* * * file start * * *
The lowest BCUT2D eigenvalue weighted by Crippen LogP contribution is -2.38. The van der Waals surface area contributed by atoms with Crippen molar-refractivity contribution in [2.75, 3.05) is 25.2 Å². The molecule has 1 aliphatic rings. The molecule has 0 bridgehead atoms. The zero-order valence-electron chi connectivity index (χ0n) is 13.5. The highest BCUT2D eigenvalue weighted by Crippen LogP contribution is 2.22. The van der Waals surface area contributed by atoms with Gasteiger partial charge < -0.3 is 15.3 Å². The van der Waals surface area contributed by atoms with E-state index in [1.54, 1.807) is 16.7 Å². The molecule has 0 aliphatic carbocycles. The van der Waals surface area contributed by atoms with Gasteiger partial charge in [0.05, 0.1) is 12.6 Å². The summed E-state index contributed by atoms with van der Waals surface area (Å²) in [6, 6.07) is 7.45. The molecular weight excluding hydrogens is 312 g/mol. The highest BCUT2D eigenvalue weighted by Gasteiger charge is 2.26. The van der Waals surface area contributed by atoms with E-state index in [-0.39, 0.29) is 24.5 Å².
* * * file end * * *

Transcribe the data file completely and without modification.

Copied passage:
The lowest BCUT2D eigenvalue weighted by Crippen LogP contribution is -2.38. The van der Waals surface area contributed by atoms with Crippen molar-refractivity contribution in [2.75, 3.05) is 25.2 Å². The molecule has 1 aliphatic rings. The molecule has 0 bridgehead atoms. The zero-order valence-electron chi connectivity index (χ0n) is 13.5. The highest BCUT2D eigenvalue weighted by Crippen LogP contribution is 2.22. The van der Waals surface area contributed by atoms with Gasteiger partial charge < -0.3 is 15.3 Å². The van der Waals surface area contributed by atoms with E-state index in [1.54, 1.807) is 16.7 Å². The molecule has 0 aliphatic carbocycles. The van der Waals surface area contributed by atoms with Gasteiger partial charge in [0.05, 0.1) is 12.6 Å². The summed E-state index contributed by atoms with van der Waals surface area (Å²) in [6, 6.07) is 7.45. The molecular weight excluding hydrogens is 312 g/mol. The highest BCUT2D eigenvalue weighted by Gasteiger charge is 2.26. The van der Waals surface area contributed by atoms with E-state index in [-0.39, 0.29) is 24.5 Å².